Intercalation and Ultrasonic Treatment of Graphite: a New Synthetic Route to Graphene
2008 (English)Conference paper (Refereed)
We will demonstrate that ultrasonic treatment of a graphite crystal in water can lead to the formation of small graphene-like flakes in solution. The delamination of the graphite can be increased dramatically by intercalation of bromine from a Br2-saturated water solution. After ultrasonic treatment, large amounts of graphene-like flakes with varying thickness are observed in SEM and TEM. They can be adsorbed onto a surface of a suitable substrate by a simple dipping technique. The effect of polar and non-polar solvents as well as adsorption of the graphene on hydrophobic and hydrophilic substrates will be demonstrated and compared. DFT calculations of the intercalation process have been carried out using the SIESTA package and the effect of bromine intercalation on cohesive energy and electronic structure will be discussed and compared with experimental data. Finally, the general approach of using ultrasonic treatment and intercalation as a facile route to graphene synthesis compared to other methods will be discussed.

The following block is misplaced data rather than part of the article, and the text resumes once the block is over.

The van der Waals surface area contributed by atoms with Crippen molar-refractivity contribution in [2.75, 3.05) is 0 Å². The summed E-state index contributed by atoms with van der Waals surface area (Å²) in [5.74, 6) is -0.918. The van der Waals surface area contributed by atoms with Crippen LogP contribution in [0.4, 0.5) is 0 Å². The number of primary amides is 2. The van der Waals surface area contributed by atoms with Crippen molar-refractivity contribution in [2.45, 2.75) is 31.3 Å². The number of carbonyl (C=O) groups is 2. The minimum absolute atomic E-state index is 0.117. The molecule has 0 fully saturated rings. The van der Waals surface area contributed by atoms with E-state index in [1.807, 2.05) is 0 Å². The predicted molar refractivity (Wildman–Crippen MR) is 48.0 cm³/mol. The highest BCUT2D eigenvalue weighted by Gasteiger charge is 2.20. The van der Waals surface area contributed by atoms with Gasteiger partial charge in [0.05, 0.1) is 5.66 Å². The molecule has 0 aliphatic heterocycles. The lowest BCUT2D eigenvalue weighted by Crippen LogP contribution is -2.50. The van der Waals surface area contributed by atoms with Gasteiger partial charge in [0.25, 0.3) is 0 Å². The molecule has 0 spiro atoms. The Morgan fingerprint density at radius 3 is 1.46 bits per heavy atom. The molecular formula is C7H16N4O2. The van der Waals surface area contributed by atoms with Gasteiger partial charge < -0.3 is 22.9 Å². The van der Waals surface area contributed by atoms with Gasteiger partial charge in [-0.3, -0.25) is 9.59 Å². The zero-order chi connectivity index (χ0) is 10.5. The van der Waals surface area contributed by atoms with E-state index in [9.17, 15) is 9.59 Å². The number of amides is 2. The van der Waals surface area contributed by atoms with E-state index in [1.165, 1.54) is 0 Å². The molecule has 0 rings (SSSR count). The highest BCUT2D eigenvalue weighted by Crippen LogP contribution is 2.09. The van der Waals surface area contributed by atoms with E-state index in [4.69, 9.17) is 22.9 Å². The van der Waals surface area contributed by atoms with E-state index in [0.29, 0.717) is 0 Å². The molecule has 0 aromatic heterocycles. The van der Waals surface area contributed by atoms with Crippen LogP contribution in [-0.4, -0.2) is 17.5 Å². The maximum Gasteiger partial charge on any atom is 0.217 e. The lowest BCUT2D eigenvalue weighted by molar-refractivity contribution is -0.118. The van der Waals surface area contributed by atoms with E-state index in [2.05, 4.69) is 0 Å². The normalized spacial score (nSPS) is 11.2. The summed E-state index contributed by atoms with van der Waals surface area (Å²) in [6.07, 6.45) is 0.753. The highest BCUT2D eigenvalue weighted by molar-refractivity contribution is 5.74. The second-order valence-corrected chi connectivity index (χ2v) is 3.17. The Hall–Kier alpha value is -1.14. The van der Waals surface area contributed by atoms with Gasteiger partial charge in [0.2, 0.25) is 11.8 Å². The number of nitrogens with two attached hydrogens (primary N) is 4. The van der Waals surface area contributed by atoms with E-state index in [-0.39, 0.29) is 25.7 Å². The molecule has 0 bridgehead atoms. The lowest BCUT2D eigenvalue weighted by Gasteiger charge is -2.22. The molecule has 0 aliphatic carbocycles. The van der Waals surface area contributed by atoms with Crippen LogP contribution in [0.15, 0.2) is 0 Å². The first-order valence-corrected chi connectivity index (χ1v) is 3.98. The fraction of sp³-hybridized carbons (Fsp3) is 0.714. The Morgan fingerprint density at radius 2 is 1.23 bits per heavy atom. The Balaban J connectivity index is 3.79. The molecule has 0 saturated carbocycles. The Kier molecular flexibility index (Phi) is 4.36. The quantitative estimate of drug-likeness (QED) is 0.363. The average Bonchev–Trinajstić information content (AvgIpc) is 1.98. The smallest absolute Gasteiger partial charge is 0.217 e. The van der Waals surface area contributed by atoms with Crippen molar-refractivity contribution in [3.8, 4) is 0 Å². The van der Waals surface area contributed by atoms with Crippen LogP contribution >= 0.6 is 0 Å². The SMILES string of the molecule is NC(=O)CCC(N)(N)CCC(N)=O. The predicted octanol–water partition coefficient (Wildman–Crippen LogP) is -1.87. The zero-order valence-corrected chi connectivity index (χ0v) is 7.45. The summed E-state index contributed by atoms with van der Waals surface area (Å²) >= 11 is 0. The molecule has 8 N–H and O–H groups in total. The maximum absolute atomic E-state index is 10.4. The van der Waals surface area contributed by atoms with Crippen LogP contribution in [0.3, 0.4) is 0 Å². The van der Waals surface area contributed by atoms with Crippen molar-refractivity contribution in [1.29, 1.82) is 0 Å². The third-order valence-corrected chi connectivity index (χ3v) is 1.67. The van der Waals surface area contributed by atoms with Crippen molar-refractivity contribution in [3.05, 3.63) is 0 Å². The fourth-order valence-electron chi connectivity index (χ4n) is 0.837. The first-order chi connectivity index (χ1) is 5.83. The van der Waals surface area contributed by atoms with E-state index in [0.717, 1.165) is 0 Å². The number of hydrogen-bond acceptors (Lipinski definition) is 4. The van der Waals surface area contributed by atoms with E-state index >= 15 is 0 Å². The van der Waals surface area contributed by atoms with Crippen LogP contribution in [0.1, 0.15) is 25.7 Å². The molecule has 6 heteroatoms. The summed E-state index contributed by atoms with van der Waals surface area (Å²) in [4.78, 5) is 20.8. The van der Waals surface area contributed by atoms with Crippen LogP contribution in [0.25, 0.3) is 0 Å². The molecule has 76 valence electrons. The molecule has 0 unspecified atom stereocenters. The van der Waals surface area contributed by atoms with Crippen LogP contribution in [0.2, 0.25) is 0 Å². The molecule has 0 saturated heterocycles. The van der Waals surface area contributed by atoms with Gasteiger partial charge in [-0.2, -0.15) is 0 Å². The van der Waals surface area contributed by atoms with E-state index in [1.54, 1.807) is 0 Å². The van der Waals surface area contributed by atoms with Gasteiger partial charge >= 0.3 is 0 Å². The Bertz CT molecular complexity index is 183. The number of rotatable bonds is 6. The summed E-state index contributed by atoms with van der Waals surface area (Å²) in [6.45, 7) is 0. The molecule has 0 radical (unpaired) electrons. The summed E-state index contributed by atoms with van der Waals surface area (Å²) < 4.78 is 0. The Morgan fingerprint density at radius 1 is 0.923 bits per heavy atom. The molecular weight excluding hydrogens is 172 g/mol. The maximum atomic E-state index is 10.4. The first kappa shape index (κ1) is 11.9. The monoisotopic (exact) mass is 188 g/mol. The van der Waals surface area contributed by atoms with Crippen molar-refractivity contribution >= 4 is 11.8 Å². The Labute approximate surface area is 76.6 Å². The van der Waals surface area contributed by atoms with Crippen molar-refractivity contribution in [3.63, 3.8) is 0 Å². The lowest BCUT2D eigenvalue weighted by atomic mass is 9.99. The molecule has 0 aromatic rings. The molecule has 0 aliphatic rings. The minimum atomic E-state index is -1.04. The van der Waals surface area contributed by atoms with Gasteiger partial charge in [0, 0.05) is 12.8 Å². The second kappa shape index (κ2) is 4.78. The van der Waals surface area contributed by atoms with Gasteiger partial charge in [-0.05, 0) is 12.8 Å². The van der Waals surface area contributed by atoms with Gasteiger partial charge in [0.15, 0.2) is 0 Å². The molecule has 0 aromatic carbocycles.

Place, publisher, year, edition, pages
Inorganic Chemistry Engineering and Technology
Research subject Inorganic Chemistry
IdentifiersURN: urn:nbn:se:uu:diva-99218OAI: oai:DiVA.org:uu-99218DiVA: diva2:202512
AVS 55th International Symposium & Exibition, Boston, USA 19-24 oktober 2008